Tag Archives: cumin

We’re Crazy for spiced Nuts


I love nuts! I’m nuts about them. I’ve never met a nut I didn’t like. So I wanted to share a couple recipes with you for two varieties of spiced nuts.

pecans on the tree


cashews on the tree

The first recipe for cashews is delicious, with no added-fat, while the second recipe is not for the faint-of-heart since it uses a healthy dose of black pepper for flavoring.


cashew nuts

Sugar & Spice Cashews

2 egg whites

1/3 cup natural sugar or ½ cup coconut sugar

1 teaspoon each, sea salt, cayenne, cumin and chili powder

¼ teaspoon each, allspice and ginger root powder

6 cups cashews, whole or large pieces

Pre-heat oven to 300-degrees. Line 3 ungreased baking pans with parchment.

In a large bowl, whip the egg whites until foamy but not stiff. In another bowl, mix all the spice ingredients together, then stir into the egg whites. Stir in the nuts. Spread the mixture evenly in the prepared pans.

Bake the cashews for 15 minutes. Remove from oven, then toss and separate the nuts using a metal spatula. Return nuts to oven, reduce heat to 250-degrees, and bake another 15 minutes or until lightly browned. Remove cashews from oven, stir again, then place pans on wire rack to cool. Store in airtight container for up to 2 weeks.


pecans, loose and in the shell

Peppered Pecans

1/2 cup natural sugar

2 tablespoons sea salt

2-3 tablespoons ground black pepper

4 cups (about 16 ounces) pecan halves

Mix dry ingredients in a small bowl. Heat a large heavy skillet, preferably cast iron, over high heat, add the pecans and toss for a minute or so, to bring the nut oils out. Remove from heat.

Sprinkle half the spiced sugar over the pecans until the sugar begins to melt, about 1 minute. Add remaining spice and repeat.

After 1 minute or so, pour pecans onto a baking sheet, spreading to cool. Seal air tight to store.




black pepper on the vine

Yum! Yellow Rice Again!

You make me crazy, Miss Daisy!

I am referring to, of course, the one and only Daisy Martinez, whose fabulous books read just like she was speaking directly to you, with all her jesting and enthusiasm. I fell in love with Yellow Rice as soon as I tasted it. This recipe is from her book (co-authored with Chris Styler) Daisy: Morning, Noon and Night – Bringing Your Family Together with Everyday Latin Dishes. There are some ingredients you’ll need to prep ahead of time, such as Achiote Oil and Sofrito, and these recipes are also in the book – both are very easy. I will give you the recipes for them in a follow-up post.  Here is a recipe for Daisy’s Yellow Rice for four people.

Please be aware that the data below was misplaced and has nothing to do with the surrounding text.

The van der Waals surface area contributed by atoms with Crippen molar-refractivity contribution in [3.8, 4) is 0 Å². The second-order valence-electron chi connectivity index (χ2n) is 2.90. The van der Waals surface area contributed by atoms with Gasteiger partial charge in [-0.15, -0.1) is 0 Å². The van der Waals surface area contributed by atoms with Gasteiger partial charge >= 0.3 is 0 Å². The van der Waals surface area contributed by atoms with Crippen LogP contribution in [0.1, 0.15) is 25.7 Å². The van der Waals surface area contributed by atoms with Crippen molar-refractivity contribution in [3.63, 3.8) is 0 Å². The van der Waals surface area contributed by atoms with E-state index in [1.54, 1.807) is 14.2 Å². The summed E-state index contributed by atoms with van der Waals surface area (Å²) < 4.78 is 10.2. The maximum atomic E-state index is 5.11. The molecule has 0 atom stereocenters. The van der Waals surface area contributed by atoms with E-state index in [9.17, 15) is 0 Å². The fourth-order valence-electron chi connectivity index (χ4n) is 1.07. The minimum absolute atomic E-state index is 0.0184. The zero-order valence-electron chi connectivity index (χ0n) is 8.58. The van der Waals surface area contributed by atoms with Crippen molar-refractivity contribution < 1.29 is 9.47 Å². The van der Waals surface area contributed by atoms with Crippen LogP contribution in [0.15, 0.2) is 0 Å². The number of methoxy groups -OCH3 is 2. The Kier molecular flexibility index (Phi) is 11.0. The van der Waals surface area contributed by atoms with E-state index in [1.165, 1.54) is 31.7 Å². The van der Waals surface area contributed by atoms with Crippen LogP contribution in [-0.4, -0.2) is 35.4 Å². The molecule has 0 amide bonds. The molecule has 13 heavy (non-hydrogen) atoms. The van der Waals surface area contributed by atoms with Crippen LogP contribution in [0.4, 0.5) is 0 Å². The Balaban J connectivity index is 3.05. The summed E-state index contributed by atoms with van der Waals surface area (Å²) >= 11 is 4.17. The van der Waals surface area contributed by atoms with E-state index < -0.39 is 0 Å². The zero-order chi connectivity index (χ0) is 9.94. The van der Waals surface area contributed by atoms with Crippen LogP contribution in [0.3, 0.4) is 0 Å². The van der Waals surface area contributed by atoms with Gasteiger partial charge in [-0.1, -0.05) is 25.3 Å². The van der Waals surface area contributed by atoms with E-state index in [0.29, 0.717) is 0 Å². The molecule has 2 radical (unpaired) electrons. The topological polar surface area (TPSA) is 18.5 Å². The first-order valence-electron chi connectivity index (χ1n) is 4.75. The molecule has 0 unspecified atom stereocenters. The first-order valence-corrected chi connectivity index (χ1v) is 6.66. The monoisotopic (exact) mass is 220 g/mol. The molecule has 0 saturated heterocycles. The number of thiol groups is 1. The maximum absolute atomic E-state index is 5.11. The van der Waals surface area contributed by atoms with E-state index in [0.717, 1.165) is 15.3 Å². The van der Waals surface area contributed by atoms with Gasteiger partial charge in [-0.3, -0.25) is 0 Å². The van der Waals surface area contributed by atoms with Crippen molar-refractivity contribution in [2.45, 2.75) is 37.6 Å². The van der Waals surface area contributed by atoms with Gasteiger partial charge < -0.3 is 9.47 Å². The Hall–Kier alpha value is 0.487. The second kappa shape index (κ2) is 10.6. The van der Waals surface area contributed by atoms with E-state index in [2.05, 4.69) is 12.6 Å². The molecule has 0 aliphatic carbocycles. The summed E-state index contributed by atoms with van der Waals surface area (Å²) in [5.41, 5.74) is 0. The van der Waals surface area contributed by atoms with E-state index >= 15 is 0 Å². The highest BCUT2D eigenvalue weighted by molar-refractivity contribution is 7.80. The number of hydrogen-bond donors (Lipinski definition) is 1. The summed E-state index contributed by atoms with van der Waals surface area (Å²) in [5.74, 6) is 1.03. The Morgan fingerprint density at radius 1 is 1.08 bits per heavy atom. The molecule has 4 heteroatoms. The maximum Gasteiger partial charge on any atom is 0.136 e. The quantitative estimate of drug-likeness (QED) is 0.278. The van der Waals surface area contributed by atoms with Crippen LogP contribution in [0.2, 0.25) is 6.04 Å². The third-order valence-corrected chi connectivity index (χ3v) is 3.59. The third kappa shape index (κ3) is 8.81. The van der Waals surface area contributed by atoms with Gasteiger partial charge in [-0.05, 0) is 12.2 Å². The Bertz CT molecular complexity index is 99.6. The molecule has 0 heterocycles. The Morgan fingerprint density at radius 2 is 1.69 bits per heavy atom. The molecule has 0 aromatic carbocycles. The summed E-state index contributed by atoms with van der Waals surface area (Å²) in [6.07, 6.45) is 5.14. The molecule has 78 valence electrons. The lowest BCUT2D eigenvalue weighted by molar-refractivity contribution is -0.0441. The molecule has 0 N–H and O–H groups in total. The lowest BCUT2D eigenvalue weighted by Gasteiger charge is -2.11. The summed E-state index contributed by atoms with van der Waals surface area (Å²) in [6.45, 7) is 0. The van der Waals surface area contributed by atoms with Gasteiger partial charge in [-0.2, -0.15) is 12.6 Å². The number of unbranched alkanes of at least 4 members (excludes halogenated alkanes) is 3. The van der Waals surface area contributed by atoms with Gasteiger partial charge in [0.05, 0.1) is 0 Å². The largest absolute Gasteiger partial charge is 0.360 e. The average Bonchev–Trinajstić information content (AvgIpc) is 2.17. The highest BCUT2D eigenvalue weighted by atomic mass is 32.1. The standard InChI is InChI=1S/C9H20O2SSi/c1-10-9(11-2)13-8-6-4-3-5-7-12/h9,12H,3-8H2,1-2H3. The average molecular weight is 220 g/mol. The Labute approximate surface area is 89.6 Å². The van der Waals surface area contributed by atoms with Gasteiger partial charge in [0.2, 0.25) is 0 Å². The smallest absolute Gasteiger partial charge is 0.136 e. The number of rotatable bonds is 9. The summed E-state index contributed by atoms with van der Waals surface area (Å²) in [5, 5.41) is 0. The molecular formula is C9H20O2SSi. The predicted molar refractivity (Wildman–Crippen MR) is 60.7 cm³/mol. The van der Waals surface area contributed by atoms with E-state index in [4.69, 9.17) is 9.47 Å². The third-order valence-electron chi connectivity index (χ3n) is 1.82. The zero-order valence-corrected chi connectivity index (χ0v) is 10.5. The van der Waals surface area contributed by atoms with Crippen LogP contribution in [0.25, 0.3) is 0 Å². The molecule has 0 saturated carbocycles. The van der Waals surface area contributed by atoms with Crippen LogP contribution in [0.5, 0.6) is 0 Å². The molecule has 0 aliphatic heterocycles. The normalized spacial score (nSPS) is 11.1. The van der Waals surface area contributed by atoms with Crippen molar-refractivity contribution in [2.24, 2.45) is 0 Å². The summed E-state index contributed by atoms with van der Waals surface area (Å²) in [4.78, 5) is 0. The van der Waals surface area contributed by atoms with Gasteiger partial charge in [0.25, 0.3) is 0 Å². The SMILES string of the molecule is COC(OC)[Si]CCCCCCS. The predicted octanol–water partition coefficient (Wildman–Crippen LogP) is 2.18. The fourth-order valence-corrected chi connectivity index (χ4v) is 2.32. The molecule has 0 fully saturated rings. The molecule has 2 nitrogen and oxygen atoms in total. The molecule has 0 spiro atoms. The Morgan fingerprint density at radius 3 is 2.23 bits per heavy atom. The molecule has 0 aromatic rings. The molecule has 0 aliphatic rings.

Daisy’s Yellow Rice
1/4 cup Achiote Oil
1/2 cup Sofrito
2 tablespoons alcaparrado or coarsly chopped green olives with pimiento
1 tablespoon kosher salt or sea salt
1/2 teaspoon black pepper
1/2 teaspoon ground cumin
1 bay leaf
1-1/2 cups long grain white rice (do not be tempted to use brown rice)
3-to-4 cups chicken broth
Heat the achiote oil in a large saucepan or dutch oven (enameled) over medium high heat.  Have all your ingredients ready so the oil doesn’t get too hot.

Stir in the sofrito and the alcaparrado and cook until the liquid has evaporated and the pot is sizzling. Season with the salt, pepper and cumin. Turn the heat up to high, stir in the rice, and cook until the rice is coated with the mixture in the pan and the grains begin to turn opaque, just a few minutes.
Pour in enough chicken broth to cover the rice by about an inch (Daisy’s instructions) and toss in the bay leaf. Boil until the broth is down to the rice, give it a stir, then turn the heat to a very low simmer. Cover and cook for about 20 minutes  – do not stir or lift the lid while the rice is cooking.

Last night’s rice is shown served with elk hock pieces slow-cooked to unctuous perfection, surely the kind of thing a caring Abuela would serve to her loved ones!